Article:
Sales Lessons from the NFL: How to Scout Your Next Sales Rep Like a Top NFL Prospect

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Do you know the name, Phil Emery? He is the G.M. of the Chicago Bears and his rise to this prized position – there have only been five G.M.’s in Bears history – is one of the fastest in all of the NFL.

Emery started out as the strength and conditioning coach at the Naval Academy, and only 14 years later, he is running one of the NFL’s flagship franchises. How’d he do it? Much of Phil’s success comes from his seemingly uncanny ability to judge talent and to be spot on in his evaluations of top prospects.

sales lessons from the nfl

According to an interview published in Peter King’s Monday Morning QB Sports Illustrated column, when asked how he does it, Emery says that “I believe every aspect of that player is on tape.” When it comes to receivers, for instance, he believes you can glean something from how hard a player runs, whether he takes plays off, whether he’s a willing blocker, whether he’s competitive for the ball, etc.

I believe that Phil’s right, and I believe that almost everything you need to know about an inside sales rep can be culled from listening to a tape recording of their calls. When cold calling, for instance, does the rep handle the gatekeeper’s blow offs well and get through to the decision maker? When they get the DM on the phone, are they able to build relevant rapport and earn the right to present their value statement? Do they ask questions and actually listen to the DM?  Do they properly qualify or do they just want to send emails and follow up (to unqualified leads)?

The same is true when listening to recordings of rep’s closing attempts. How well do they open their calls? Do they earn the right to enter into a conversation with the prospect or do they ask closed-ended questions that allow the prospect to put them off? Do they engage the prospect and allow them to ask questions or do they simply pitch at them? Do they try to handle objections or are they easily put off?

As a business owner or sales manager, everything you need to know about your sales reps is on the recording of their last call. Everything you’ll need to do to help them succeed or to evaluate whether they are progressing once you give them the proper training is there on tape. If you’re not recording or listening to these recordings, then you are missing the most important tool you have available to you. Just imagine an NFL team that didn’t utilize game tape!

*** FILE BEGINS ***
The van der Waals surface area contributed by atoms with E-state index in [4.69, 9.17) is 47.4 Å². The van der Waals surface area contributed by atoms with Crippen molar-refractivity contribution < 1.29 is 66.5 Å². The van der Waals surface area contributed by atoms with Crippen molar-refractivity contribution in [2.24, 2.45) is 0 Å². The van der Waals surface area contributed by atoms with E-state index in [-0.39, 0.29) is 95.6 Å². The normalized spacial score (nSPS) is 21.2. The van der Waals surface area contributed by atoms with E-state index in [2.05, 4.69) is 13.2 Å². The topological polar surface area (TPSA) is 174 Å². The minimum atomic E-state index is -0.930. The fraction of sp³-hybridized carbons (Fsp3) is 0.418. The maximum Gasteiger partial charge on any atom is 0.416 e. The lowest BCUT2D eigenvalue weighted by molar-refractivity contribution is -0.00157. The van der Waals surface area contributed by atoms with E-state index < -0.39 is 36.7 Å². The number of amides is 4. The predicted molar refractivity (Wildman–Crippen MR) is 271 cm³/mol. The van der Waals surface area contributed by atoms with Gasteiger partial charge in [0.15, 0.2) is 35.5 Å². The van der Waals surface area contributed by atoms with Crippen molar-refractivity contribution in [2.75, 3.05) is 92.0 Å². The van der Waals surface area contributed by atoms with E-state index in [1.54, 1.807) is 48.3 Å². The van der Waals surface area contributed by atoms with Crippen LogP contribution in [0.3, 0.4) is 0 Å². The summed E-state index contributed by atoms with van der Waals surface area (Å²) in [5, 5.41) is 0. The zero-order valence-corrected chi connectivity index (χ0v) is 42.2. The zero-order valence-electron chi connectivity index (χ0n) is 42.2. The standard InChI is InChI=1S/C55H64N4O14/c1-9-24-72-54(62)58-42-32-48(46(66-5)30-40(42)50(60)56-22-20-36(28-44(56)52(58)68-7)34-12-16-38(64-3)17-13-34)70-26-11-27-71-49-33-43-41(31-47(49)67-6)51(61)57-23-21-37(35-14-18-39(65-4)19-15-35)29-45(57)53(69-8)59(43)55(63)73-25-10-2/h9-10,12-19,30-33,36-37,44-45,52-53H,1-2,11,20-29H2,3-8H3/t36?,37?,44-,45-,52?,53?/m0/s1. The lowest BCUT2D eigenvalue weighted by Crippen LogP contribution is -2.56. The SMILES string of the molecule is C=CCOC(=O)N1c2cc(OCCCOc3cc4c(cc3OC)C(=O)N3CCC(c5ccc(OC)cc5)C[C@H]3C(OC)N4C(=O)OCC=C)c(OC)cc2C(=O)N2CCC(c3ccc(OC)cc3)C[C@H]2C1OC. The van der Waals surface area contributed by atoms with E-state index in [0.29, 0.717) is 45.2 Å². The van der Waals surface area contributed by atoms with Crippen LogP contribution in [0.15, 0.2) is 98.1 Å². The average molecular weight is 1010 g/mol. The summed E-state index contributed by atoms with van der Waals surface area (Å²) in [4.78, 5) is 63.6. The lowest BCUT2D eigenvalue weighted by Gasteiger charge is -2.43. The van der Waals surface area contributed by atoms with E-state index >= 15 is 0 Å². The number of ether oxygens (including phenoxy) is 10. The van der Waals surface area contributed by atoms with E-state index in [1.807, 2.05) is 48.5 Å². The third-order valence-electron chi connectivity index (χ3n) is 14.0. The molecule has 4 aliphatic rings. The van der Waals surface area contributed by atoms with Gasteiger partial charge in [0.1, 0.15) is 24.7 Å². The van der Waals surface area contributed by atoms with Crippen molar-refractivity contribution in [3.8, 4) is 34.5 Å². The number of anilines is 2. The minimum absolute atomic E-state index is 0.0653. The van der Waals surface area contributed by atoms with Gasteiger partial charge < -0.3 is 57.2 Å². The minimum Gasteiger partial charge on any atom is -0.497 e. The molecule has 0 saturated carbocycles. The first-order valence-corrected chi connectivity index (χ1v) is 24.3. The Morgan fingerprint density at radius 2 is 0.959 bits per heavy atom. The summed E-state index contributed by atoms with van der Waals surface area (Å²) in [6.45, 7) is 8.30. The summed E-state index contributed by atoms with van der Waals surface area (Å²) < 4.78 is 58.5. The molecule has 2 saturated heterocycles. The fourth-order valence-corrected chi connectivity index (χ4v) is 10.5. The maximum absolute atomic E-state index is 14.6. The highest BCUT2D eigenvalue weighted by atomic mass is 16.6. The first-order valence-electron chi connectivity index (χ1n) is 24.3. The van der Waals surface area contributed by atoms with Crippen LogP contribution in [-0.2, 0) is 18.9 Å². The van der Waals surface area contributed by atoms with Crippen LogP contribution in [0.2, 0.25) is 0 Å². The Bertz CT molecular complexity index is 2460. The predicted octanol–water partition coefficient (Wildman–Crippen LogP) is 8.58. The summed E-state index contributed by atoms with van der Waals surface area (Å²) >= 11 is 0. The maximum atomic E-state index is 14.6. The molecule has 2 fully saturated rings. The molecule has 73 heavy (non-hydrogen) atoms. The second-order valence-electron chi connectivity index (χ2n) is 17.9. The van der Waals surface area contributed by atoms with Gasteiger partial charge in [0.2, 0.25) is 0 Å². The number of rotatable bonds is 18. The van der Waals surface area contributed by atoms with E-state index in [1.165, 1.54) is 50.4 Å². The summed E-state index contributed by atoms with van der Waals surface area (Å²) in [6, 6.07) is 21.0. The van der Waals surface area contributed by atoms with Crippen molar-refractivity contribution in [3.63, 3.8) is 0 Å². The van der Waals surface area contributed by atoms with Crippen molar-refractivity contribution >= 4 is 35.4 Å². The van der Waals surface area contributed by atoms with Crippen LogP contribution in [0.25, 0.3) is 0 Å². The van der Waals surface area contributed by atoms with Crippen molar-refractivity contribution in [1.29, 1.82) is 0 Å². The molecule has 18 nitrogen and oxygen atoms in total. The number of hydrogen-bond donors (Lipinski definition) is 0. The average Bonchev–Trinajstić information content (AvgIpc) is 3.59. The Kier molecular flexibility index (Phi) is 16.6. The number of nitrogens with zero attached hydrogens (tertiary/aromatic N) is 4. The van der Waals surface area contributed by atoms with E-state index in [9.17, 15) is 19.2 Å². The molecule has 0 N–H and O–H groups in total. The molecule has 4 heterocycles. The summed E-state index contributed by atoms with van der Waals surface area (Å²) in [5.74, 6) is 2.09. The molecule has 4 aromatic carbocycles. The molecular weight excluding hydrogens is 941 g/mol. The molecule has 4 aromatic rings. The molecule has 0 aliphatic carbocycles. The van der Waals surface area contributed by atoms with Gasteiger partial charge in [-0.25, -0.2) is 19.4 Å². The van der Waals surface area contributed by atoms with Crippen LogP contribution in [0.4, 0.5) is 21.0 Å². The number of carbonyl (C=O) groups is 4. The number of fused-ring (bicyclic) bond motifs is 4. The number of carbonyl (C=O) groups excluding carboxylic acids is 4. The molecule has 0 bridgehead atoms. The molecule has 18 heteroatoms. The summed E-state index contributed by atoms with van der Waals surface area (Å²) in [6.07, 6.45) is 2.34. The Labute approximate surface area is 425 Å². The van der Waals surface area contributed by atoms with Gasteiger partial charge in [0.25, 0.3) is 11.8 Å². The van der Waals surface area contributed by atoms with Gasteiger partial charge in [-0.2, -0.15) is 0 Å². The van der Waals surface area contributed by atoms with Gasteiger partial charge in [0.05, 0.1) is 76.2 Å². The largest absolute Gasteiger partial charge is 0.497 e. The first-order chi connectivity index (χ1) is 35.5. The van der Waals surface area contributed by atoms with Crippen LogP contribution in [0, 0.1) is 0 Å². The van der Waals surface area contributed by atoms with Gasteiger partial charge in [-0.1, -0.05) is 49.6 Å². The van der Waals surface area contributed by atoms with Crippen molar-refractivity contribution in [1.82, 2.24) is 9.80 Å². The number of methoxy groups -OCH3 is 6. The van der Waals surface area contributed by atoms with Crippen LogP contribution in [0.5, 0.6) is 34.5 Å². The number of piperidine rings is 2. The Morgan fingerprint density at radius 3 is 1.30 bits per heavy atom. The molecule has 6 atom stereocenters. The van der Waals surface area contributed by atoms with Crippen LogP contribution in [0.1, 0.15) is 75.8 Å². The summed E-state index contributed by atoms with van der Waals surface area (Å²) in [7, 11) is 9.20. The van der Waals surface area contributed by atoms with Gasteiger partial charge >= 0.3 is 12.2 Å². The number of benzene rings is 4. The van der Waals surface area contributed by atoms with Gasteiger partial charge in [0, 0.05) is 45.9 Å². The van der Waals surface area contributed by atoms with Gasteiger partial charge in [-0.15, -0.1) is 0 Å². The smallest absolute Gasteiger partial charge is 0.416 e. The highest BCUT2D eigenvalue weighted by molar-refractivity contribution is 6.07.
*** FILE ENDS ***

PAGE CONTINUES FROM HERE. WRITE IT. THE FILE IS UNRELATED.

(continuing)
Here are three sales lessons to help you get the most out of the recordings you may have of your reps (and if you don’t have any, then make it your priority to begin recording them ASAP!).

1) Listen to all of your reps and grade them (A – F) on both their qualifying calls and their closing calls.

An easy and objective way to grade them is to assess their adherence to your scripts.  Ask yourself, “Are they using the tools you’ve provided them or aren’t they?”

After you’ve graded them, ask yourself two things: 1) What can you do to turn your B reps into A reps; 2) How quickly can you replace your D and F reps?

2)  Learn from your top-producing reps.

Take note of their techniques handling the objections and stalls the rest of your team struggles with, and script out what they say. Then give these scripts to your other team members. If you want all your reps to sound and produce like top closers, then get them to say and do what your top producers are already doing! Then grade their adherence to these new scripts (see #1).

3)  Use your better recordings in your sales meetings to help teach and reinforce the best ways of qualifying and closing sales in your company.

Again, just like in the NFL film rooms, players learn by watching themselves and others do what works. It’s the same in inside sales. By constantly studying recordings of the techniques that work your team members will improve.

What’s the easiest way to evaluate (and train and improve) your inside sales reps? Just ask Phil Emery. He’ll tell you, “It’s all on tape…”


Editor’s note: This is a guest post by Mike Brooks, founder and principle of Los Angeles-based inside sales consulting and training firm Mr. Inside Sales, on the sales lessons managers can take from NFL coaches and scouts to recruit and develop the best sales talent possible.